Worksheet 3: Biography Bruce J. Zobel

Bruce J. Zobel was born in Los Gatos , California on February 11, 1920. His parents owned a fruit and vegetable farm near Watsonville, California and he was the youngest of six children. Zobel graduated from high school in 1938 and then attended Salinas Junior College in preparation to attend the University of California, Berkeley.

In 1941 Zobel married his wife, Barbara, and began attending school in Berkeley . In 1943 Zobel graduated with his Bachelor’s of Science in Forestry from Berkeley. He then began working at the Pacific Lumber Company as a logging engineer until he was drafted into the U.S. Marine Corps in 1944.

While in the Marines, Zobel worked at Camp Lejeune, North Carolina, and helped develop a forestry management program. In 1946 Zobel completed his time with the Marines and took advantage of the GI Bill to return to graduate school at the University of California , Berkeley . The GI Bill provided funding for college or vocational education for those individuals that served in the Armed Forces. While again at Berkeley, Zobel received both his Master’s in Forestry in 1949, and his Ph.D. in Forestry in 1951. While working on these degree programs he also worked as a Senior Laboratory Assistant in the Forestry School.

In 1951 the Zobels moved to College Station Texas where Dr. Zobel was hired to head a new tree-improvement program. This program was funded by major forest products companies, Texas A&M University, and the Texas Forest Service. While there Zobel developed a successful breeding program for forest trees.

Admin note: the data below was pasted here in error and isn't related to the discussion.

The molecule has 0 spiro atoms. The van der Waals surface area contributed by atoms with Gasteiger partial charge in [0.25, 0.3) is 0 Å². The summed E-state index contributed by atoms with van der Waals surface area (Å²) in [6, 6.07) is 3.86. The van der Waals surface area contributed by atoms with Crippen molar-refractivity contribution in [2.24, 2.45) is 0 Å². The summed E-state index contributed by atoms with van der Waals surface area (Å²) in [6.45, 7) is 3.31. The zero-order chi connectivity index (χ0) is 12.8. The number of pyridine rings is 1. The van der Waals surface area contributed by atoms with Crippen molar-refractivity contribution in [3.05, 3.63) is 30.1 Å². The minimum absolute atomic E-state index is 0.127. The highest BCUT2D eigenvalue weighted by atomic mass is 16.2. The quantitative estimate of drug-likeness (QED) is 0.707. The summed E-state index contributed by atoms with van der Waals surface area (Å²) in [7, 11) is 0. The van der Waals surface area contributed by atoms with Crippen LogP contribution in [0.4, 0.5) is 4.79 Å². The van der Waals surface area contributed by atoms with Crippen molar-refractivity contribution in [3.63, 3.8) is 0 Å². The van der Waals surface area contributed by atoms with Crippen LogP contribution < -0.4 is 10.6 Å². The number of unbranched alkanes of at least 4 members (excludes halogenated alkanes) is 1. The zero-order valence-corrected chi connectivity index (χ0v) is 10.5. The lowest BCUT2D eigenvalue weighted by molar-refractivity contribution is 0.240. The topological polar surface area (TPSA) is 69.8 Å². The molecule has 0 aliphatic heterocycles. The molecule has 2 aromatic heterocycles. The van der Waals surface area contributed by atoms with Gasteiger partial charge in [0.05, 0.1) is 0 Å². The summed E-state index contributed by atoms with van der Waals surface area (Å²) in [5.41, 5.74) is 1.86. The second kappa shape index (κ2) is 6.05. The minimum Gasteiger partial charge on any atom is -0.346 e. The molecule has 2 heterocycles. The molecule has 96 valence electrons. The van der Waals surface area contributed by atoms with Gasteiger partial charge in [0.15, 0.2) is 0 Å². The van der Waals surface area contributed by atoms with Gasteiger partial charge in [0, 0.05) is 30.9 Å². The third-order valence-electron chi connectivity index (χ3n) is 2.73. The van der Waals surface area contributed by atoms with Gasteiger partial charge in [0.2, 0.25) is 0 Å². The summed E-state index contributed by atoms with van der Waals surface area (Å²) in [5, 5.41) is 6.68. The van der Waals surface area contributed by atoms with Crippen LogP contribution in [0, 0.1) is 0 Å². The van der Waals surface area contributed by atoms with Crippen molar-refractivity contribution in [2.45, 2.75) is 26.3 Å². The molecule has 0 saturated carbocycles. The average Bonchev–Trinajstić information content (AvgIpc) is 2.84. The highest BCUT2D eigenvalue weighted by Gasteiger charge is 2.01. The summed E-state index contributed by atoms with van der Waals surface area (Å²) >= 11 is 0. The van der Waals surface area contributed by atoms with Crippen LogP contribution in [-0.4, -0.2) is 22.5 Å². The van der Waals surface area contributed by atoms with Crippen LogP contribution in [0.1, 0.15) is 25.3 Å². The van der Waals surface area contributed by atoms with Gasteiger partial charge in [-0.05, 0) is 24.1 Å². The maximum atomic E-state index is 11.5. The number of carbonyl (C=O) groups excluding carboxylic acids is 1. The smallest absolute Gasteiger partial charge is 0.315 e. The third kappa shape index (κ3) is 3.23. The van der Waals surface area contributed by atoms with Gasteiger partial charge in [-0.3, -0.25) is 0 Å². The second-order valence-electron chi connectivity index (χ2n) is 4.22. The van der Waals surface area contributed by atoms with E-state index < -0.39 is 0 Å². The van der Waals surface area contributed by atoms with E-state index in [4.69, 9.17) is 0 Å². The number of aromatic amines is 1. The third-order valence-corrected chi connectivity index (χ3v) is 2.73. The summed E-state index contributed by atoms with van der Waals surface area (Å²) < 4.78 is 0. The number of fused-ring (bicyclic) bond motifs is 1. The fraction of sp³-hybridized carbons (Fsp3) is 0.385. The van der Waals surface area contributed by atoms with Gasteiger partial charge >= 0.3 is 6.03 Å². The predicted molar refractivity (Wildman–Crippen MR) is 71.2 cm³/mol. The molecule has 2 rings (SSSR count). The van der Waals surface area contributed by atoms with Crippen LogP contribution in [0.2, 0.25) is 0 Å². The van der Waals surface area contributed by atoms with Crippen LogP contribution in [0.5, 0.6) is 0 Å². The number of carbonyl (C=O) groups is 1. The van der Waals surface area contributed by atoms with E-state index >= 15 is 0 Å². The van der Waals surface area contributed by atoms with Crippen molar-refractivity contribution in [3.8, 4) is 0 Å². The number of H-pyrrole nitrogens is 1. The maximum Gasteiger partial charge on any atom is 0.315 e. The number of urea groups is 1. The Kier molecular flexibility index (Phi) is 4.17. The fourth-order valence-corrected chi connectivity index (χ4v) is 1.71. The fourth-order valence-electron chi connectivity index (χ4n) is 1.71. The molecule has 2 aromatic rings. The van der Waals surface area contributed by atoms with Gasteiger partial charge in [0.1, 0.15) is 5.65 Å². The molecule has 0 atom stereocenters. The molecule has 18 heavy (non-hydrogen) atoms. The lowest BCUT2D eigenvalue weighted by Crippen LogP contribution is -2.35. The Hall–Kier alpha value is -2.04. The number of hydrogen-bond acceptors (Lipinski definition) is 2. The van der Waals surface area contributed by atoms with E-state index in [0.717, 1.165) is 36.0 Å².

Interest in forest genetics and in Zobel’s work grew and in 1956 Zobel moved his wife and four children to Raleigh , North Carolina. There Zobel helped start the North Carolina State University-Industry Tree Improvement Program. In addition to running this tree improvement program, Zobel taught courses and advised forestry students at North Carolina State University (NCSU). He became a well-respected authority on forest improvement and forest genetics, and was honored with numerous awards. Forest genetics is the study of heredity in forest trees. This involves developing new types of trees with “improvements.” Forest genetics might create fruit trees that produce more or larger fruit, or create trees that grow faster to produce more timber for harvesting, etc.

In 1979, Zobel retired from NCSU, although he continued to teach part-time until 2004. Zobel consulted for international forestry firms over the several years, and in 1984, he founded the Zobel Forestry Associates. In 1995, Zobel sold his half of the company, but continued to work for the company as a consultant.

His accomplishments both in forest research and in the development of a tree improvement program, providing “better” trees for industrial forestry in the South have been widely recognized. Here are a few of the many awards received by Zobel throughout his career: 1965, Governor’s Award for Conservation in North Carolina; 1973, Outstanding Extension Services Award, North Carolina State University; 1982 named Man of the Year in Forestry by the North Carolina Forestry Association; and in 2004 Alexander Quarles Holladay Medal for Excellence, North Carolina State University. Bruce J. Zobel is described in numerous lecture brochures as “a creative scientist and gifted teacher.”

Image 1: Bruce J. Zobel and John W. Duffield, pioneers in tree improvement and forest genetics, discuss the development of seed orchard technology in 1967 at one of many seed orchards that were being established in the southeastern U.S. Photo by Bill Libby.